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IEA increases 2010 energy consumption forecast

19-Feb-2010

The International Energy Agency has again marginally increases its 2010 forecast for global oil consumption, with demand from emerging economies, particularly a resurgent China, responsible for much of the increase.

The IEA expects world consumption of 86.5 million barrels of oil per day, up 170,000 per day from its Jan-2010 forecast. Chinese demand is expected to be 8.9 million barrels per day, an increase of 75,000 per day from IEA’s previous forecast.

But consumption in the world's largest oil market, the US, is expected to remain flat in 2010, at approximately 18.8 million barrels per day. There is continued concern that if economic regulators in developed nations tighten fiscal and monetary policy, and governments reign in stimulus spending, the tentative economic recovery could stall.

The IEA has warned that its consumption forecast could slip by up to 400,000 barrels per day if economic activity is not as strong as expected. The agency bases its outlook on the economic forecasting of the International Monetary Fund, which recently revised its worldwide economic growth outlook from 2.8% to 3.8% for 2010.

The IEA also reported that crude oil stockpiles declined in Jan-2010, as oil production nations stick to planned production cutbacks.

Other oil forecasts have been less bullish than the IEA’s recent update. OPEC expects 2010 demand of 85.1 million barrels, while the US Energy Information Administration forecasts demand would rise, but its estimates are still lower than the IEA’s outlook.

US carriers' fuel bill down 38% in 2009…

US airlines account for approximately 35% of worldwide airline jet fuel consumption. They spent USD32.3 billion on fuel in 2009, paying an average price of USD189.7 cents per barrel, according to the US Air Transport Association fuel cost data for 2009.

The fuel bill for US carriers is 45% lower than 2008, helped by the fact that carriers cut their fuel consumption by 9.8% due to lower demand and reduced capacity, as well as the 38% lower average price per gallon over the year. However, in Dec-2009, the average price of jet fuel per gallon was 3.2% higher than in Dec-2008 - the first time in 2009 that the average monthly price of jet fuel topped levels in 2008.

…but fuel still the major cost for airlines

IATA is forecasting an industry fuel bill of USD123 billion in 2010, USD9 billion more than in 2009.

Based on a sample of 45 carriers, the industry body estimates that fuel represented 32.3% of total operating costs in 2008, up from 27.4% in 2007. Crude oil prices were lower in 2009 than the previous year by more than a third, pushing fuel's contribution as a proportion of total operating costs back below 30% and cutting the industry fuel bill by USD58 billion last year.

IATA oil prices: 2001-2010F

 

2001

2002

2003

2004

2005

2006

2007

2008

2009F

2010F

Fuel expenses (USD billion)

43

40

44

65

91

107

134

172

114

123

% of expenses

13%

13%

14%

17%

22%

24%

27%

32%

25%

26%

Price (Brent, USD per barrel)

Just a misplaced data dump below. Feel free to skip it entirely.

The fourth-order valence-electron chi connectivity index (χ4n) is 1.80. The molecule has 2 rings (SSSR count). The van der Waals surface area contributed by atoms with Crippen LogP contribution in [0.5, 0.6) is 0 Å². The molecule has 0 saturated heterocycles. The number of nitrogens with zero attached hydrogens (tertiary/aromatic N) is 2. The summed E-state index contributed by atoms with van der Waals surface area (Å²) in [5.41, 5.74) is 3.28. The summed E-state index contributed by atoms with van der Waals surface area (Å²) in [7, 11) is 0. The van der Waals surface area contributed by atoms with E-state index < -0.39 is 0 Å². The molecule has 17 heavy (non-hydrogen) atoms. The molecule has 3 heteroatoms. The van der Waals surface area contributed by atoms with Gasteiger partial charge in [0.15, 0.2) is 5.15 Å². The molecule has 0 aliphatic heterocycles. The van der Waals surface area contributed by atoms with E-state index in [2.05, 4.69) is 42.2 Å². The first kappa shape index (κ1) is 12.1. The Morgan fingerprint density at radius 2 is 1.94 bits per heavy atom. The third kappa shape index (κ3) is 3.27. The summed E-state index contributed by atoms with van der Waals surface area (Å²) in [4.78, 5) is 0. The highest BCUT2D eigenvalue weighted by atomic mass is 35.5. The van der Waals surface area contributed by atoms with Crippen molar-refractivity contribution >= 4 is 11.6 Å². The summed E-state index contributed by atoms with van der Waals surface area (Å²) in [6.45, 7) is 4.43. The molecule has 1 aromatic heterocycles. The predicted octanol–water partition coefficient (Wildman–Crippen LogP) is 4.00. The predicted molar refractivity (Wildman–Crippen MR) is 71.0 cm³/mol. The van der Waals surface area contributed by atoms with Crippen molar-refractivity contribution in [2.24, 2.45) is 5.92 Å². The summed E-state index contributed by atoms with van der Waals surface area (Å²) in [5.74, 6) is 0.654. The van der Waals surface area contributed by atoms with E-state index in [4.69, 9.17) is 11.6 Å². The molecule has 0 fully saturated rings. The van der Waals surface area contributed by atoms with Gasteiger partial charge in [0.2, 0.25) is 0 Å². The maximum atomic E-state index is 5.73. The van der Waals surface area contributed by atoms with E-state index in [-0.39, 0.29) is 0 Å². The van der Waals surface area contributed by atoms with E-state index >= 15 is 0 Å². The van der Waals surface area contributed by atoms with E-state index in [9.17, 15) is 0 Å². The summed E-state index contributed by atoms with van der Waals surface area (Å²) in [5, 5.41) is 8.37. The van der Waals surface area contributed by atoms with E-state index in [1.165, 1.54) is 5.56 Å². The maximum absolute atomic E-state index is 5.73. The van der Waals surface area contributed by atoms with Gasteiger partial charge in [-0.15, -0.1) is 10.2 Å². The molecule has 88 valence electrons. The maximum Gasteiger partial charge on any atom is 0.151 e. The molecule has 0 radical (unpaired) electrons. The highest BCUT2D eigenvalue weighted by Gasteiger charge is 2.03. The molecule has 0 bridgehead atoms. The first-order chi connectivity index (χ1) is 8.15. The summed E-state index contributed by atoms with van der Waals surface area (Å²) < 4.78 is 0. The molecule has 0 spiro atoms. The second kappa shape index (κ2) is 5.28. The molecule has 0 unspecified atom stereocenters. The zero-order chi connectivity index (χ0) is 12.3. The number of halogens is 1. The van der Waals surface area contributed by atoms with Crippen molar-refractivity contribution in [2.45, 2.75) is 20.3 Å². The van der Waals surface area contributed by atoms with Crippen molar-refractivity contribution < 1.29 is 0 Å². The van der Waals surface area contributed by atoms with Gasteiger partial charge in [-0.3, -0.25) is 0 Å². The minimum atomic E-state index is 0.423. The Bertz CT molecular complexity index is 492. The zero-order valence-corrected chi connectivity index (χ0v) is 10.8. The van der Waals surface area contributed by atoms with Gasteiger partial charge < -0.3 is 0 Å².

24.7

25.1

28.8

38.3

54.5

65.1

73.0

99.0

61.8

75.0

Fuel as a percentage of airline costs doubled between the beginning and the end of the decade, rising from around 14% of total costs in 2001. Fuel topped labour as the major operating cost in 2005, when oil averaged USD54.5 per barrel and airlines spent USD91 billion on fuel. 

Fuel and labour cost shares for major airlines, global average

LCCs suffer more from higher fuel costs than their full service counterparts. Airbus estimates that fuel accounts for up to 60% of operating costs for LCCs in the Asia Pacific region, compared to 40% for full service airlines in the same region.

Oil lingers below USD80 per barrel

Oil on the NYMEX closed the week ending 17-Feb-2010 at USD77.27 per barrel, an increase of 4.8% over the previous end of week price. Crude prices are 121% higher than they were this time 12 months ago.

WTI spot price: Jan-2009 to Dec-2009

Jet fuel prices (cents per gallon) have generally returned to above the USD 200 cents per barrel mark, with New York Harbour, US Gulf Coast and Los Angeles prices up 2.6%, 2.7% and 28% respectively. Amsterdam prices finished higher as well, up 4.2%.

Singapore prices remain just below USD200 cents, but are rising fast, jumping 6.7% during the week.

Daily jet fuel prices (kerosene, cents per gallon) at New York, US Gulf Coast, Los Angeles, Amsterdam, Singapore: Jun-2009 to Feb-2010

Daily jet fuel prices (kerosene, cents per gallon) at New York, US Gulf Coast, Los Angeles, Amsterdam, Singapore vs Crude Spot price (WTI, USD per barrel): 09-Feb-2010 to 17-Feb-2010

 

09-Feb-10

10-Feb-10

11-Feb-10

12-Feb-10

16-Feb-10

17-Feb-10

one week Change

12 month Change

New York Harbor

198.9

197.97

199.09

194.67

201.63

204.02

2.6%

69.1%

U.S. Gulf Coast

195.4

194.47

195.59

192.17

198.63

200.77

2.7%

72.9%

Los Angeles

198.4

200.22

198.09

195.42

202.63

204.02

2.8%

70.5%

Amsterdam-Rotterdam-Antwerp

193.15

193.45

196.32

192.24

201.23

201.31

4.2%

66.6%

Singapore

187.14

189.05

193.45

193.57

 

199.76

6.7%

58.5%

WTI Spot*

73.71

74.48

75.23

74.11

76.98

77.27

4.8%

121.0%


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